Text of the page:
Hong Kong’s student activists have become local celebrities thanks to their televised confrontations with officials as they demand reform, but their frustration with the territory’s wider democracy movement is growing over fears of compromise with Beijing.
Public discontent in Hong Kong is at its highest for years, with heightened concern over perceived interference from China — notably Beijing’s insistence that it vet candidates before the vote for the territory’s next leader in 2017.
Pro-democracy group Occupy Central has pledged to seize Central District if public nomination of candidates is ruled out by the authorities. Student campaign groups say that civil disobedience is the only way to secure change, and that it should happen sooner rather than later.
“You have to gather citizens and really make civil disobedience a practice, not just repeatedly say it,” said Alex Chow Yong Kang (周永康), the 23-year-old chairman of the Hong Kong Federation of Students. “If you do not carry out any action, your opponents will not see how serious Hong Kong people are treating democracy.”
Chow said the students will not compromise on their demand for the public to choose candidates, adding that this sets them apart from other pro-democracy groups.
“Once you make a compromise, then you have to keep compromising in the future,” Chow said.
China has promised universal suffrage for the chief executive elections in 2017, but there is deep concern that only those sympathetic to Beijing will be allowed to stand.
“We have been protesting every year on July 1, but the government is not going to feel the heat if everyone goes home after the protest. We need escalated actions,” 17-year-old student leader Joshua Wong (黃之鋒) said.
Fresh-faced and slightly built with a mop of black hair and black-rimmed glasses, Wong is the cofounder of student activist group Scholarism and one of the most recognizable faces of the pro-democracy movement.
Gossip columns debate his love life and his stage presence has won him a loyal following across the age ranges.
“We don’t think we can persuade the government with our words. Only when there is action that leads to unrest in society will the government consider compromising,” Wong said
Student groups have already raised the bar in terms of civil disobedience. Police arrested more than 500 protesters this year at a sit-in protest staged after the July 1 pro-democracy march.
There has been talk of strikes at schools and universities, but no plans to escalate the campaign have been confirmed yet.
The students’ lack of allegiance to mainstream politics is part of the secret to their popularity, political analyst Ma Ngok (馬嶽) said.
“People believe that they are not running for office and that they are genuinely fighting for the interest of Hong Kong,” Ma said.
The leaders of Occupy, which is headed by two academics and a baptist minister, also say that the students are key, despite their criticisms of the movement.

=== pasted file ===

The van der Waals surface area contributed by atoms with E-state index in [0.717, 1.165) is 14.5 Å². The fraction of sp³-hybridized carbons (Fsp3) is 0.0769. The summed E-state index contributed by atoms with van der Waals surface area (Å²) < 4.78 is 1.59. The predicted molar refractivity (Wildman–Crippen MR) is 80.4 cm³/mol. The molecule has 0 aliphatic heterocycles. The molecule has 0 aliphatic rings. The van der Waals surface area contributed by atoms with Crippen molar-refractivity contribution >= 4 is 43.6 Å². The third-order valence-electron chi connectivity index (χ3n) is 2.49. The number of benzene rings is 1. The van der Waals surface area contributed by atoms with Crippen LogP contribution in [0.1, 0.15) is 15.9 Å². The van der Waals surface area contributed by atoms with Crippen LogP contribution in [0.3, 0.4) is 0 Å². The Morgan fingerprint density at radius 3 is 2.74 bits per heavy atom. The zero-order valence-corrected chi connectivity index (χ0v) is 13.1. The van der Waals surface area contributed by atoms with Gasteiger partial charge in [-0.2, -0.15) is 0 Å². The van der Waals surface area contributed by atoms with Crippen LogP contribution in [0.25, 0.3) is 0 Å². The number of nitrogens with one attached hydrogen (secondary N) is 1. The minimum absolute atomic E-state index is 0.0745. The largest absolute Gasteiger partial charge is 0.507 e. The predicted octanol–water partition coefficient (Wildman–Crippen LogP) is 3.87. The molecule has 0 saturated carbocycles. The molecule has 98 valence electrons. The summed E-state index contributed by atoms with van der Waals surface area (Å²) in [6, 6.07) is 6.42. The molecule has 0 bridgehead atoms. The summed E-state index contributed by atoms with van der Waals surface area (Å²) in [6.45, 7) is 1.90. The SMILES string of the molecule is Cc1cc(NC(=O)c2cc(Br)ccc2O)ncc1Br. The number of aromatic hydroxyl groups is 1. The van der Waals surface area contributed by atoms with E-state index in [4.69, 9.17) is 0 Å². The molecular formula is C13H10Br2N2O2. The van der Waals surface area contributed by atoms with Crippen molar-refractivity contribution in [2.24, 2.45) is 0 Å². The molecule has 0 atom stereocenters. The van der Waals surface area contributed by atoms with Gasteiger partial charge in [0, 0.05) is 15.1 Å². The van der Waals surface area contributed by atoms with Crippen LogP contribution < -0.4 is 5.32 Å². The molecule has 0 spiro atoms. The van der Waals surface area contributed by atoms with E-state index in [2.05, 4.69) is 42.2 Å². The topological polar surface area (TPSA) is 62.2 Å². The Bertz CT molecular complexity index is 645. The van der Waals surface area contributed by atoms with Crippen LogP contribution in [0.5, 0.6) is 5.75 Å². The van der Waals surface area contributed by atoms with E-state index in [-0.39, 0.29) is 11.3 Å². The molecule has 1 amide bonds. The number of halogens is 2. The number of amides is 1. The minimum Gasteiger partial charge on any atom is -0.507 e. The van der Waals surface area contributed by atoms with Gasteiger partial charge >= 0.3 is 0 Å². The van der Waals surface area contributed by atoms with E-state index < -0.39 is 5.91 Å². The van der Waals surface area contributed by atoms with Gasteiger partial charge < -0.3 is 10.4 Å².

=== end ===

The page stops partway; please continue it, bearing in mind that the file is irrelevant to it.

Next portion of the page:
“We need people like these students who serve as a vanguard to do something more radical and express their ideas directly,” Occupy cofounder Chan Kin-man (陳健民) said, but added that people who are also willing to negotiate are equally important.
The territory’s democracy camp reportedly said last week that it would like to meet Beijing officials to discuss electoral reform.
However, Michael DeGolyer, a professor at the Hong Kong Baptist University’s Government and International Studies Department, said the student protesters risked retaliation if they remain unwilling to budge.
“If the students ... insist that it is either their way or no way at all, then the [Chinese] Communist Party is going to have to make a decision like they did back in 1989,” DeGolyer said, referring to the bloody June 4 Tiananmen Square crackdown on protesters in Beijing.
“If they’re out there in large enough numbers, then there will be no concessions from the government, they will go in and want to basically crack down on these folks,” he said. “Beijing has made it very clear that that [civil nomination] is not a process that they are willing to accept.”
DeGolyer added that the students’ approach did not offer any “reassurance” to the more moderate camp within the party, who may be willing to work out a compromise.
The Chinese military on June 4, 1989, swept away a student-led pro-democracy movement that occupied Tiananmen Square in Beijing for more than a month. Hundreds of unarmed civilians — by some estimates, more than 1,000 — were killed.
“If the government takes violent action ... they would win in terms of culling the people or restoring their rule, but they will lose the Hong Kong people’s hearts and support,” Alex Chow said.
Yet Wong, who is currently applying for university, is spurred on by the belief that his movement will succeed.
“Without hope, I wouldn’t be doing this now. I do this because I think there is hope,” he said.
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